Before we go into the digestive details of the small intestine, it is important that you have a basic understanding of the anatomy and physiology of the following digestion accessory organs: pancreas, liver, and gallbladder. Digestion accessory organs assist in digestion, but are not part of the gastrointestinal tract. How are these organs involved?
Upon entering the duodenum, the chyme causes the release of two hormones from the small intestine: secretin and cholecystokinin (CCK, previously known as pancreozymin) in response to acid and fat, respectively. These hormones have multiple effects on different tissues. In the pancreas, secretin stimulates the secretion of bicarbonate (HCO3), while CCK stimulates the secretion of digestive enzymes. The bicarbonate and digestive enzymes released together are collectively known as pancreatic juice, which travels to the small intestine, as shown below.
Figure 3.411 The hormones secretin and CCK stimulate the pancreas to secrete pancreatic juice1
In addition, CCK also stimulates the contraction of the gallbladder causing the secretion of bile into the duodenum.
The pancreas is found behind the stomach and has two different portions. It has an endocrine (hormone-producing) portion that contains alpha and beta cells that secrete the hormones glucagon and insulin, respectively. However, the vast majority of the pancreas is made up of acini, or acinar cells, that are responsible for producing pancreatic juice. The following video does a nice job of showing and explaining the function of the different pancreatic cells.
Bicarbonate is a base (high pH) meaning that it can help neutralize acid. You can find sodium bicarbonate (NaHCO3, baking soda) on the ruler below to get an idea of its pH.
Figure 3.412 pH of some common items2
The main digestive enzymes in pancreatic juice are listed in the table below. Their function will be discussed further in later subsections.
Table 3.411 Enzymes in pancreatic juice
Pancreatic Lipase & Procolipase*
*Not an enzyme
The liver is the largest internal and most metabolically active organ in the body. The figure below shows the liver and the accessory organs position relative to the stomach.
Figure 3.413 Location of digestion accessory organs relative to the stomach3
The liver is made up two major types of cells. The primary liver cells are hepatocytes, which carry out most of the liver’s functions. Hepatic is another term for liver. For example, if you are going to refer to liver concentrations of a certain nutrient, these are often reported as hepatic concentrations. The other major cell type is the hepatic stellate (also known as Ito) cells. These are fat storing cells in the liver. These two cell types are depicted below.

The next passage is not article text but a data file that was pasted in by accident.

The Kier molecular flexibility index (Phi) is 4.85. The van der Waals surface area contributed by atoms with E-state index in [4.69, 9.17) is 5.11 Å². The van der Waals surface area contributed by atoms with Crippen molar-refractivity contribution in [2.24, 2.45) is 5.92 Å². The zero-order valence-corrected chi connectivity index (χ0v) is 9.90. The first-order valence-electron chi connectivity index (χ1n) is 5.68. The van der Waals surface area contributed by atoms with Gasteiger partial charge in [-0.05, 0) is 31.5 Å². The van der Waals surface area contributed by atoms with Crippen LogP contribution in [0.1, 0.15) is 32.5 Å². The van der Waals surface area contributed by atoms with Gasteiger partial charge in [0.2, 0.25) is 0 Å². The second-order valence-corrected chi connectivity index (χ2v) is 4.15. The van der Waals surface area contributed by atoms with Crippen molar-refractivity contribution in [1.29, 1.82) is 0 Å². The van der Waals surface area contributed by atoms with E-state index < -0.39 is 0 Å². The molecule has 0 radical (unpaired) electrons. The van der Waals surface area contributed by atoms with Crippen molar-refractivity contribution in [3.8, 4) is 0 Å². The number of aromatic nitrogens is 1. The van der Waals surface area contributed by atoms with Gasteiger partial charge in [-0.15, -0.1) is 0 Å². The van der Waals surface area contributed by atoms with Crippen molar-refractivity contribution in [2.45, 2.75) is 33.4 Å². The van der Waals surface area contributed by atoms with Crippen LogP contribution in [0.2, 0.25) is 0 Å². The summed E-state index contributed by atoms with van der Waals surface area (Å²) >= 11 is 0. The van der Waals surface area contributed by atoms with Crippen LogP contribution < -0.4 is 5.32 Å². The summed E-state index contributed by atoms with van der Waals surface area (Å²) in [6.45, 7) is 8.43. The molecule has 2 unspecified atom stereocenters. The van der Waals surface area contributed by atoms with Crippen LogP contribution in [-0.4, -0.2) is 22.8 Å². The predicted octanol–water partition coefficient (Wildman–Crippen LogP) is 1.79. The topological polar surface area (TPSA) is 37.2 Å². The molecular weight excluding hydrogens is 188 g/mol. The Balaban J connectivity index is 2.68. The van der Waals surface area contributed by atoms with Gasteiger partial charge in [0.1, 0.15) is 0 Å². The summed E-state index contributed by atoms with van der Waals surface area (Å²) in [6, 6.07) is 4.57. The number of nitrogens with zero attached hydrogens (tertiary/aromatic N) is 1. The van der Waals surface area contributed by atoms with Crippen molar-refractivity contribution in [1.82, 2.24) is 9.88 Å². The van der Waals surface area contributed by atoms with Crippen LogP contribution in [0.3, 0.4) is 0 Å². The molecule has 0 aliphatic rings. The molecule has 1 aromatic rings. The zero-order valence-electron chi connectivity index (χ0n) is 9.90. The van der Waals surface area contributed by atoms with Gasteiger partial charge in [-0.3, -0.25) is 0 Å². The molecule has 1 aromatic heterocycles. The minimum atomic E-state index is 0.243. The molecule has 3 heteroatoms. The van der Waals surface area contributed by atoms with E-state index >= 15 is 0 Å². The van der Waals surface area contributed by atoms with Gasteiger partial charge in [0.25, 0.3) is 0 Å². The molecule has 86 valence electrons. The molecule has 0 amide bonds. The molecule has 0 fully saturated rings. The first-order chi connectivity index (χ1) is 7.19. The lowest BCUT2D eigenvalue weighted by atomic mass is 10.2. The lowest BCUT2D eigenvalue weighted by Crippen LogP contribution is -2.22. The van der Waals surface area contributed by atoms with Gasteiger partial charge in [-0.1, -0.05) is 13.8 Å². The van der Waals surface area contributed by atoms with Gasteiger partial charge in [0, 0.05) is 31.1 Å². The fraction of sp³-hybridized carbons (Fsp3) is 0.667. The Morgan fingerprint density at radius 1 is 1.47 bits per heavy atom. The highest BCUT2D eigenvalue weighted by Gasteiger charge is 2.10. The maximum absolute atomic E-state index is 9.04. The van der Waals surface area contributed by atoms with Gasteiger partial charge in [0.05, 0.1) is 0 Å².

Figure 3.414 Hepatocytes (PC) and hepatic stellate cells (HSC) along with an electron microscope image showing the lipid droplets within a stellate cell4
The liver's major role in digestion is to produce bile. This is a greenish-yellow fluid that is composed primarily of bile acids, but also contains cholesterol, phospholipids, and the pigments bilirubin and biliverdin. Bile acids are synthesized from cholesterol. The two primary bile acids are chenodeoxycholic acid and cholic acid. In the same way that fatty acids are found in the form of salts, these bile acids can also be found as salts. These salts have an (-ate) ending, as shown below.
Figure 3.415 Structures of the 2 primary bile acids
Bile acids, much like phospholipids, have a hydrophobic and hydrophilic end. This makes them excellent emulsifiers that are instrumental in fat digestion. Bile is then transported to the gallbladder.
The gallbladder is a small, sac-like organ found just off the liver (see figures above). Its primary function is to store and concentrate bile made by the liver. The bile is then transported to the duodenum through the common bile duct.
Why do we need bile?
Bile is important because fat is hydrophobic and the environment in the lumen of the small intestine is watery. In addition, there is an unstirred water layer that fat must cross to reach the enterocytes in order to be absorbed.
Figure 3.416 Fat is not happy alone in the watery environment of the small intestine.
Here triglycerides form large triglyceride droplets to keep the interaction with the watery environment to a minimum. This is inefficient for digestion, because enzymes cannot access the interior of the droplet. Bile acts as an emulsifier, or detergent. It, along with phospholipids, forms smaller triglyceride droplets that increase the surface area that is accessible for triglyceride digestion enzymes, as shown below.
Figure 3.417 Bile acids and phospholipids facilitate the production of smaller triglyceride droplets.
Secretin and CCK also control the production and secretion of bile. Secretin stimulates the flow of bile from the liver to the gallbladder. CCK stimulates the gallbladder to contract, causing bile to be secreted into the duodenum, as shown below.
Figure 3.418 Secretion stimulates bile flow from liver; CCK stimulates the gallbladder to contract3
References & Links
The Pancreas - http://www.youtube.com/watch?v=j5WF8wUFNkI